Another potential issue for the Jackets coming into the fall was replacing Connor Justus at shortstop. Freshmen answered the call there as well, with McCoy and versatile Austin Wilhite, who also can play second where he’d likely spell incumbent Wade Bailey, and third, where he could allow projected starter Trevor Craport a day off, both played well. Curry, Austin’s East Cobb Yankees teammate, and Bailey showed they could be there as well.
“Parker McCoy played really well there,” said Hall. “He got hurt towards the end of the fall but I think he could play shortstop. He’s a left-handed hitter, good instincts for the game.”
Another candidate is Hall’s son, Carter Hall, who was unable to participate in fall practice due to a foot injury — he expects to be active by February.
English and senior Coleman Poje, who hit .300 in the fall, likely will handle first.
The Jackets outfield looks in good shape heading into February, with junior Kel Johnson (.417, team-highs in hits, runs, homers, slugging and total bases), senior Ryan Peurifoy and sophomore Brandt Stallings. Senior Keenan Innis also made a strong case for time.
Hall was pleased to see Johnson more closely resembling his freshman form.
“The big thing with Kel is since he hurt his ankle as a freshman I don’t think his ankle ever fully recovered but he has fully recovered this fall,” he said. “He’s running well, he’s moving much better than he did. He hit a couple of home runs late in the fall and seems to be finding his swing again.”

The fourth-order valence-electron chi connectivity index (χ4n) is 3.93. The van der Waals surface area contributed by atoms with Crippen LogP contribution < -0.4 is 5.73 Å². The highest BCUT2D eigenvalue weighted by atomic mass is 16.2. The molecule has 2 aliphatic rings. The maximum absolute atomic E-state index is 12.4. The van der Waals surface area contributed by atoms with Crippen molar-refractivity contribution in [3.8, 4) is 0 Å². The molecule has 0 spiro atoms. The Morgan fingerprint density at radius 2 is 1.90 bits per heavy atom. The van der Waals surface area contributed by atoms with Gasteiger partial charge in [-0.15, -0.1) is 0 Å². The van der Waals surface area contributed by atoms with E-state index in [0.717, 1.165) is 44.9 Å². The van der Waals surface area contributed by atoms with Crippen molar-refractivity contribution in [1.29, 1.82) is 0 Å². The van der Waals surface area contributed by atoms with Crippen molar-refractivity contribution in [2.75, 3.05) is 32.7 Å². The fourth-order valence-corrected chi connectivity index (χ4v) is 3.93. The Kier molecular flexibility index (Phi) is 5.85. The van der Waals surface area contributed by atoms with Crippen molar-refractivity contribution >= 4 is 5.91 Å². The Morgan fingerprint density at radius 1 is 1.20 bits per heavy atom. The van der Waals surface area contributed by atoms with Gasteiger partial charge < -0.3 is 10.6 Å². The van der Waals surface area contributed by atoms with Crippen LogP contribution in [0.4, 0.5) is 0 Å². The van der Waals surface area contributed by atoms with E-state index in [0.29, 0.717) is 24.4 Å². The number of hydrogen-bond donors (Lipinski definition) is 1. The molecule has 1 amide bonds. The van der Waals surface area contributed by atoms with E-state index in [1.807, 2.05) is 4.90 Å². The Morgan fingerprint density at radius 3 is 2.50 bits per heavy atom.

Hall likes the entire outfield.
“I feel like we have really good depth in our outfield,” Hall said. “I’ve said it before, Brandt Stallings has as much power as anybody I’ve ever seen. He was hurt some this fall but finished the fall on a good note, and Peurifoy had as good a fall as any of our guys. He was really confident at the plate, and he has tremendous defensive skill. The guy who surprised me a little bit this fall — I don’t think he hit a home run in a game — but Keenan Innis is hitting the ball out of the ball park much more regularly than he used to.”
Sophomore catcher Joey Bart had his struggles at the plate during the fall (.091), but last season’s ACC All-Freshman will be No. 1 behind the plate come February, although, he, too, will have a freshman pushing him in McCann, who batted .300, with all three of his hits going for extra bases (two doubles and White’s only homer). McCann’s .800 slugging average led White and was third overall behind only Johnson (1.083) and Austin Wilhite (.833). His three extra-base hits trailed only Johnson’s four.
“Joey Bart will do the bulk of the catching but his back-up in Kyle McCann finished the fall swinging the bat really well,” said Hall. “He’s left-handed, he’s got power and he can kind of change the game with his power in a hurry.”
The Jackets appear to have plenty of rainmakers, something Hall was glad to not have to face during the White vs. Gold World Series.
“We didn’t miss a day, the weather was unbelievable the whole month,” he said. “I thought the games were competitive for the most part and we came out of it injury-free, which is always a plus.
“We do need some rain,” he said, adding with a laugh. “I told somebody the other day, `Now it can rain all it wants. Fall baseball is over.’ Hopefully we get some rain and end the drought.”
There’s no drought when it comes to the Jackets’ talent pool.
“It’s a good mix of older guys and younger guys,” he said. “I feel really good about it.”